Top 10 Exercise Mistakes (And How to Avoid Them).

Getting results like these means avoiding these 10 exercise mistakes...

Within a few hours of arriving in Toronto (I’m living here for the next five or six weeks), my boyfriend and I joined a nearby gym. Included in said gym’s marketing materials was a bookmark with the “Top 10 Exercise Mistakes to Avoid.” Perplexed more by the idea of a bookmark than anything else (people still read things written on paper?), I took one home.

Turns out, their list of gym mistakes was pretty good.

So, I’m going to elaborate on the list – and give you tips for avoiding the pitfalls. Sound good? Great. Here are the 10 big mistakes:

  1. Not setting your goals. You need to know where you want to go in order to get there. Going to the gym and just moving weights and doing cardio isn’t effective when it’s done in a vacuum. Each time you lift a weight or engage in an exercise, it should be an intentional and necessary step to whatever goals you have.
    Simple fix: Write down specific, measurable, attainable, relevant and timely goals (aka “SMART” goals) for yourself.
  2. Not having a plan. Goals tell you where you are going, but you also need a plan for getting there. A plan breaks down goals into specific exercises, reps, sets, etc over time.
    Simple fix: Creating a workout plan can be overwhelming, so I’d recommend working with a trainer (or hire me by downloading my Ultimate Guide to Working Out – which will create a plan for you). Alternatively, you can make a commitment to educating yourself. Read fitness blogs, do searches online or sign up for a personal training course.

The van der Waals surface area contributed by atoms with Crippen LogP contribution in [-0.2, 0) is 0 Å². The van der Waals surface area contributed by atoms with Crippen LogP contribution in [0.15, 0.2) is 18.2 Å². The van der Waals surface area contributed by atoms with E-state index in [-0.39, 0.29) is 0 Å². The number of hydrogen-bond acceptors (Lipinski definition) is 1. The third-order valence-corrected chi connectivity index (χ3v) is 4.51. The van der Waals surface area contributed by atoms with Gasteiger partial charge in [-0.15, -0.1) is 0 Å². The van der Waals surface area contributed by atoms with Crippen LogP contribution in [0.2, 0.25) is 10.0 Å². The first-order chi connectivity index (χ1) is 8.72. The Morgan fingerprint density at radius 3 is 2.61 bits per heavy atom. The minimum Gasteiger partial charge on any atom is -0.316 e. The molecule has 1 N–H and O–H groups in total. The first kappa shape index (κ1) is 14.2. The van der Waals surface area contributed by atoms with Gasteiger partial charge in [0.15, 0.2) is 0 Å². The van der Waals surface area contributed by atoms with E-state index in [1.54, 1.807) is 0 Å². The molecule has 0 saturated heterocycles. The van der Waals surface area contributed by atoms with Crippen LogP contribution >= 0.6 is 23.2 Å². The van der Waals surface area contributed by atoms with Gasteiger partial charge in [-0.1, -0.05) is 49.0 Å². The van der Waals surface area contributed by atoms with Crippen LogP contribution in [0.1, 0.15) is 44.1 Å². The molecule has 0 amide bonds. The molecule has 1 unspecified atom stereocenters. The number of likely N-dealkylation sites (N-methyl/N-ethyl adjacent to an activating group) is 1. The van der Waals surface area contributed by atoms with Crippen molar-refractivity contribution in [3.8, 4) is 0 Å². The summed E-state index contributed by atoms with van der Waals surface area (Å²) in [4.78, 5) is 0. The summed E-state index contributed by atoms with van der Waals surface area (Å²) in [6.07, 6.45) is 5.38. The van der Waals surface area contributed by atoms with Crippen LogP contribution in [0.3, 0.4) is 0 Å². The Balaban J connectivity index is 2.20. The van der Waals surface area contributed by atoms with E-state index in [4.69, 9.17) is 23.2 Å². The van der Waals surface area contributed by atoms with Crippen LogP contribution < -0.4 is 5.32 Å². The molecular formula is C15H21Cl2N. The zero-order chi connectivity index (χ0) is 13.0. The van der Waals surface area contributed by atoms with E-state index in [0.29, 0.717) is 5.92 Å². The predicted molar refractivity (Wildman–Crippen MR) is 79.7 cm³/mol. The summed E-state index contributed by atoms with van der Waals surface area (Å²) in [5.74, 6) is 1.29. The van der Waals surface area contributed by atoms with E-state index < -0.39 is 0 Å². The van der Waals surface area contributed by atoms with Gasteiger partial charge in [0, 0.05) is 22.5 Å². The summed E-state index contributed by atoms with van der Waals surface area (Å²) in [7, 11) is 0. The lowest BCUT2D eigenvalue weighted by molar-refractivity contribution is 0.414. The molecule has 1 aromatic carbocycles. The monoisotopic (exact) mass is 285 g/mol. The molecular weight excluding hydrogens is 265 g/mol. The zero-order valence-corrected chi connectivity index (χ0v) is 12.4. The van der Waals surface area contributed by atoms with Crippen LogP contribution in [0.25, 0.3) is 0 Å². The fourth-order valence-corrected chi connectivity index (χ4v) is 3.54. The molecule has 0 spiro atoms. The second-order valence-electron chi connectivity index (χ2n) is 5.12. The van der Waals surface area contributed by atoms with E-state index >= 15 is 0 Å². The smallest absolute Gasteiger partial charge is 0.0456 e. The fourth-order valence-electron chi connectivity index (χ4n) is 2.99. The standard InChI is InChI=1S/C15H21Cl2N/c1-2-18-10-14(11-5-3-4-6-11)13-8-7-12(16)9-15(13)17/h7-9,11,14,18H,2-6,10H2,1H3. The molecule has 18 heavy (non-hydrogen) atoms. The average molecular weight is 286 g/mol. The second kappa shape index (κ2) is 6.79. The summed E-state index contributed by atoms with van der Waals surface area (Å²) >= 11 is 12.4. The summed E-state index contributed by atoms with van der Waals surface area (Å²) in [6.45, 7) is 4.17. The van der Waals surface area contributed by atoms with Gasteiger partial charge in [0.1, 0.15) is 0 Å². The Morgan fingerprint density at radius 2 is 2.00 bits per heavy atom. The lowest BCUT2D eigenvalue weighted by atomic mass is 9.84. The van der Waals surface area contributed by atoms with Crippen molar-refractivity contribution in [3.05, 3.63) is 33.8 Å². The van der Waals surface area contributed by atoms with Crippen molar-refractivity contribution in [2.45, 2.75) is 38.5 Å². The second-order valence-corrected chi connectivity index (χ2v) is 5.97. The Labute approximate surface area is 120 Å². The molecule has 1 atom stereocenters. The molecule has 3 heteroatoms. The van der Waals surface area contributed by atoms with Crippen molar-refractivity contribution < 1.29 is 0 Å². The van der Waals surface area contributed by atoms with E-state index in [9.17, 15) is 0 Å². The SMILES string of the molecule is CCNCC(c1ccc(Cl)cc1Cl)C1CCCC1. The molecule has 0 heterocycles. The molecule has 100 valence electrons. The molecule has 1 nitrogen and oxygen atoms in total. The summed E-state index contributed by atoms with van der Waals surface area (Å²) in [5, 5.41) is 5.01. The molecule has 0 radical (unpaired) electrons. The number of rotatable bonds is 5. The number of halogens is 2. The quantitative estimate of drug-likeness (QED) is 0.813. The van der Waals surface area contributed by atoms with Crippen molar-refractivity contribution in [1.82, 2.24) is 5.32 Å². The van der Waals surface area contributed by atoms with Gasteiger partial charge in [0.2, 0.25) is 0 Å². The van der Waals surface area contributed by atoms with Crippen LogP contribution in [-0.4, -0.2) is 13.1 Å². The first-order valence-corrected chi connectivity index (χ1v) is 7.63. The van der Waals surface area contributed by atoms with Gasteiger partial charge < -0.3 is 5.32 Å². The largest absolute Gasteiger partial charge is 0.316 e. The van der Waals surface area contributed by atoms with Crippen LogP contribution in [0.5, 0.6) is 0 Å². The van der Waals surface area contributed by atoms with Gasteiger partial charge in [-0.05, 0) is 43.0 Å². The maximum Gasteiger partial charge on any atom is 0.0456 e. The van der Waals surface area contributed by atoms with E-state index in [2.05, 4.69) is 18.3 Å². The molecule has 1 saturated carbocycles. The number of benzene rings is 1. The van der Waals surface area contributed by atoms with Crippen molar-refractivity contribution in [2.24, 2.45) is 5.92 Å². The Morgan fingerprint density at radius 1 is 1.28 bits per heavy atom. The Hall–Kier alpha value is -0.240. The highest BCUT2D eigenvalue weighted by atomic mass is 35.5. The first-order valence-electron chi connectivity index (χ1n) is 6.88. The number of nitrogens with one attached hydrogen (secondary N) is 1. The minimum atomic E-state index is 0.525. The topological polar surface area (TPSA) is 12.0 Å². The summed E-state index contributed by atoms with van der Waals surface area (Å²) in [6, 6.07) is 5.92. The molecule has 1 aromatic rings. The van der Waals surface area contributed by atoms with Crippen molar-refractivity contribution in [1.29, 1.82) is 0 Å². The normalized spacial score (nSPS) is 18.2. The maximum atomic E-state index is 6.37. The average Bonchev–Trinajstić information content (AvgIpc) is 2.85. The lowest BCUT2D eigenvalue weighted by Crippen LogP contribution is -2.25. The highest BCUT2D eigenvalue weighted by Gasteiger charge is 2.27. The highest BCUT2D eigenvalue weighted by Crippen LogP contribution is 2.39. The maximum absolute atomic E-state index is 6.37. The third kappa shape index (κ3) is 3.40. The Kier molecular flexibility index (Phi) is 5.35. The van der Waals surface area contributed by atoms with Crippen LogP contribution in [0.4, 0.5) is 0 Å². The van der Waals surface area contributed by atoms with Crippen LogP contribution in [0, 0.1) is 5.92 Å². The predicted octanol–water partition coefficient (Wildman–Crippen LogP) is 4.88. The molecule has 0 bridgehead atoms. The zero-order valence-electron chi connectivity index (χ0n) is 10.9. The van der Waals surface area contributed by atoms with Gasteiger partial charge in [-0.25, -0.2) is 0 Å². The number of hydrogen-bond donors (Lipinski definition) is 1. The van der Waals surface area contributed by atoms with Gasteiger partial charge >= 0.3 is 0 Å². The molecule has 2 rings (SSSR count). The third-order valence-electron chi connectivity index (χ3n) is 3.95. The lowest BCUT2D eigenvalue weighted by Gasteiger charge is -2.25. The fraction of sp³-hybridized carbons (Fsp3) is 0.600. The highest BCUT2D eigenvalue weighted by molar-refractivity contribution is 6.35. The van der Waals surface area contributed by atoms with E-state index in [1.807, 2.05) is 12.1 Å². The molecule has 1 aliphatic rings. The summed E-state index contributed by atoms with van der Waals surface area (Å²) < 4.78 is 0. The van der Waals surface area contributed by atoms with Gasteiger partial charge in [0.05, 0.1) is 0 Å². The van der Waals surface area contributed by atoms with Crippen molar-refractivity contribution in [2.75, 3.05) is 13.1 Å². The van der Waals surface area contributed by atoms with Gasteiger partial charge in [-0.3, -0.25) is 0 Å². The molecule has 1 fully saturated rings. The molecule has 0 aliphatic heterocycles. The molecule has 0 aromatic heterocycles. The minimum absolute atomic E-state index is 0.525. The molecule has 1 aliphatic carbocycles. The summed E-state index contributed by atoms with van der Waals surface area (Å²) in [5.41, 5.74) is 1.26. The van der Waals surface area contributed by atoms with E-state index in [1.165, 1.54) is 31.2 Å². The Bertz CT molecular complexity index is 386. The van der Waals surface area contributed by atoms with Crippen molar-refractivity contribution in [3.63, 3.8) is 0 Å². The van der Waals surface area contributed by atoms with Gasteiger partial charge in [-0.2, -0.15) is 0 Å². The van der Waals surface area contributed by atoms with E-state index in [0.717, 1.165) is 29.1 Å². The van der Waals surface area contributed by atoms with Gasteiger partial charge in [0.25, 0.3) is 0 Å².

3. Not getting an assessment before you start an exercise program. This probably made the list because gyms, like trainers, need to cover their butts. And assessments done either by trainers or physicians sometimes bring to light serious issues that must be taken into account before starting a new program. For older populations, people with joint problems, injuries or medical issues, an assessment is especially important.
    Simple fix: Get an assessment before starting a new routine. Some gyms offer assessments (know that they’ll also use it to pitch personal training to you), or else you can visit a physician and ask if you’re ready for exercise. For everyone, it’s recommended. For at-risk populations, it’s a must.
  4. Starting too hard, too fast. I’ve always said that exercise routines must be sustainable. Human beings are creatures of habit, and we deal with change best when it is small. When starting a new exercise program, you’re probably super excited and pumped up to get started. There’s a tendency to bite off more than can be chewed; channel that energy into a sustainable exercise commitment.
    Simple fix: Start out slowly. If you’re just getting started with exercise, do it 30-45 minutes a day, two to three days a week. Slowly increase the frequency and duration over time. Here are some more tips to avoid gym burnout…